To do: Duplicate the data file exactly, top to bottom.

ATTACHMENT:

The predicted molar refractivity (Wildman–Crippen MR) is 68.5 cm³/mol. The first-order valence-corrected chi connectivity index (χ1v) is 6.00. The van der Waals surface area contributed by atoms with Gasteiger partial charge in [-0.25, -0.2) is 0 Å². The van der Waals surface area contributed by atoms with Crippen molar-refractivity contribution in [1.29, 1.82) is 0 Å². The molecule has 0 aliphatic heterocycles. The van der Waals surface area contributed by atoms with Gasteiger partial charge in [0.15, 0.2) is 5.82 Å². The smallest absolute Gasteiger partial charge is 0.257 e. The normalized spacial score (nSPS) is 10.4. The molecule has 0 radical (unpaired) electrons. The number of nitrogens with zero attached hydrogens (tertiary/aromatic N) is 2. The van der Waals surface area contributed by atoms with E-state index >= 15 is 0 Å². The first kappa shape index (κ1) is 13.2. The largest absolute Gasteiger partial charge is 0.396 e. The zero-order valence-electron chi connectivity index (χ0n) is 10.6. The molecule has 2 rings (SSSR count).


The predicted molar refractivity (Wildman–Crippen MR) is 68.5 cm³/mol. The first-order valence-corrected chi connectivity index (χ1v) is 6.00. The van der Waals surface area contributed by atoms with Gasteiger partial charge in [-0.25, -0.2) is 0 Å². The van der Waals surface area contributed by atoms with Crippen molar-refractivity contribution in [1.29, 1.82) is 0 Å². The molecule has 0 aliphatic heterocycles. The van der Waals surface area contributed by atoms with Gasteiger partial charge in [0.15, 0.2) is 5.82 Å². The smallest absolute Gasteiger partial charge is 0.257 e. The normalized spacial score (nSPS) is 10.4. The molecule has 0 radical (unpaired) electrons. The number of nitrogens with zero attached hydrogens (tertiary/aromatic N) is 2. The van der Waals surface area contributed by atoms with E-state index >= 15 is 0 Å². The first kappa shape index (κ1) is 13.2. The largest absolute Gasteiger partial charge is 0.396 e. The zero-order valence-electron chi connectivity index (χ0n) is 10.6. The molecule has 2 rings (SSSR count).